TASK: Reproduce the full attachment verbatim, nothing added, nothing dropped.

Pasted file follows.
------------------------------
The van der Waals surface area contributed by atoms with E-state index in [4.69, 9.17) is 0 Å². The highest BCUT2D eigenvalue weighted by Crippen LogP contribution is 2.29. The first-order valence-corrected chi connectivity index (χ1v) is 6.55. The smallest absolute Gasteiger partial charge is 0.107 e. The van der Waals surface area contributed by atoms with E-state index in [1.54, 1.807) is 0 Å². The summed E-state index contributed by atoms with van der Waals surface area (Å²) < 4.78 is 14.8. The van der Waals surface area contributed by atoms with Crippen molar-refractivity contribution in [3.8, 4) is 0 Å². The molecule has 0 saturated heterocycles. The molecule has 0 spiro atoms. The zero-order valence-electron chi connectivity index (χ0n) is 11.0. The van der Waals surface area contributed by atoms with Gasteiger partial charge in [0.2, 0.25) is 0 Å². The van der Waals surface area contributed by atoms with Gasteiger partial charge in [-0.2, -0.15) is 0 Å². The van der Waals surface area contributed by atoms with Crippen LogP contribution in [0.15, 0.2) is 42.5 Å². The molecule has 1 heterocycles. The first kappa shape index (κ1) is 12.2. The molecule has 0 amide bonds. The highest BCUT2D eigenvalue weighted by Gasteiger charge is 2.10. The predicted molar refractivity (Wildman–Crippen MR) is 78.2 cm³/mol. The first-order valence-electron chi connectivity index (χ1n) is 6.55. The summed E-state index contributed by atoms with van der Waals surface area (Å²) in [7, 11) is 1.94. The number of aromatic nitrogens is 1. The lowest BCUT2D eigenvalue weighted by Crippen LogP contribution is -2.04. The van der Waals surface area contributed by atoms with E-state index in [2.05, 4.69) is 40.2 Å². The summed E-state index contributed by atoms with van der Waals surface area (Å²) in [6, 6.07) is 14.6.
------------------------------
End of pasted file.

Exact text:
The van der Waals surface area contributed by atoms with E-state index in [4.69, 9.17) is 0 Å². The highest BCUT2D eigenvalue weighted by Crippen LogP contribution is 2.29. The first-order valence-corrected chi connectivity index (χ1v) is 6.55. The smallest absolute Gasteiger partial charge is 0.107 e. The van der Waals surface area contributed by atoms with E-state index in [1.54, 1.807) is 0 Å². The summed E-state index contributed by atoms with van der Waals surface area (Å²) < 4.78 is 14.8. The van der Waals surface area contributed by atoms with Crippen molar-refractivity contribution in [3.8, 4) is 0 Å². The molecule has 0 saturated heterocycles. The molecule has 0 spiro atoms. The zero-order valence-electron chi connectivity index (χ0n) is 11.0. The van der Waals surface area contributed by atoms with Gasteiger partial charge in [0.2, 0.25) is 0 Å². The van der Waals surface area contributed by atoms with Gasteiger partial charge in [-0.2, -0.15) is 0 Å². The van der Waals surface area contributed by atoms with Crippen LogP contribution in [0.15, 0.2) is 42.5 Å². The molecule has 1 heterocycles. The first kappa shape index (κ1) is 12.2. The molecule has 0 amide bonds. The highest BCUT2D eigenvalue weighted by Gasteiger charge is 2.10. The predicted molar refractivity (Wildman–Crippen MR) is 78.2 cm³/mol. The first-order valence-electron chi connectivity index (χ1n) is 6.55. The summed E-state index contributed by atoms with van der Waals surface area (Å²) in [7, 11) is 1.94. The number of aromatic nitrogens is 1. The lowest BCUT2D eigenvalue weighted by Crippen LogP contribution is -2.04. The van der Waals surface area contributed by atoms with E-state index in [2.05, 4.69) is 40.2 Å². The summed E-state index contributed by atoms with van der Waals surface area (Å²) in [6, 6.07) is 14.6.